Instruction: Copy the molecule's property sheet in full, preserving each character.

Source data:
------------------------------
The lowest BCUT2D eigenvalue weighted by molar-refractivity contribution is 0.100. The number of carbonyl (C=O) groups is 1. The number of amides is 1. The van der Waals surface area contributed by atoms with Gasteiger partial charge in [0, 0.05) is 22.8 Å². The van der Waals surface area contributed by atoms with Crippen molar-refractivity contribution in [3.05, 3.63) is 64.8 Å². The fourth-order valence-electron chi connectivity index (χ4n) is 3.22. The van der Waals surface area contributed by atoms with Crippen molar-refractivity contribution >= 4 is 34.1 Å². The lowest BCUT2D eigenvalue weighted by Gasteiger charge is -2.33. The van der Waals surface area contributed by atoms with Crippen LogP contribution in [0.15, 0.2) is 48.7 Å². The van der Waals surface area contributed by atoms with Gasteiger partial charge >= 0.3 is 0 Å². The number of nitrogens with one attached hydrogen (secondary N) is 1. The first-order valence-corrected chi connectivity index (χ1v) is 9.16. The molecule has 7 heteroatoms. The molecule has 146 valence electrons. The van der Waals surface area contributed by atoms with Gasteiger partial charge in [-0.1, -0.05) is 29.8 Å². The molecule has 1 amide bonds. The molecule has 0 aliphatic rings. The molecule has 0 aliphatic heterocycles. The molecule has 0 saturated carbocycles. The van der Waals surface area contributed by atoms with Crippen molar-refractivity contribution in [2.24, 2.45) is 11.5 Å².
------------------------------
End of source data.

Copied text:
The lowest BCUT2D eigenvalue weighted by molar-refractivity contribution is 0.100. The number of carbonyl (C=O) groups is 1. The number of amides is 1. The van der Waals surface area contributed by atoms with Gasteiger partial charge in [0, 0.05) is 22.8 Å². The van der Waals surface area contributed by atoms with Crippen molar-refractivity contribution in [3.05, 3.63) is 64.8 Å². The fourth-order valence-electron chi connectivity index (χ4n) is 3.22. The van der Waals surface area contributed by atoms with Crippen molar-refractivity contribution >= 4 is 34.1 Å². The lowest BCUT2D eigenvalue weighted by Gasteiger charge is -2.33. The van der Waals surface area contributed by atoms with Crippen LogP contribution in [0.15, 0.2) is 48.7 Å². The van der Waals surface area contributed by atoms with Gasteiger partial charge >= 0.3 is 0 Å². The number of nitrogens with one attached hydrogen (secondary N) is 1. The first-order valence-corrected chi connectivity index (χ1v) is 9.16. The molecule has 7 heteroatoms. The molecule has 146 valence electrons. The van der Waals surface area contributed by atoms with Gasteiger partial charge in [-0.1, -0.05) is 29.8 Å². The molecule has 1 amide bonds. The molecule has 0 aliphatic rings. The molecule has 0 aliphatic heterocycles. The molecule has 0 saturated carbocycles. The van der Waals surface area contributed by atoms with Crippen molar-refractivity contribution in [2.24, 2.45) is 11.5 Å².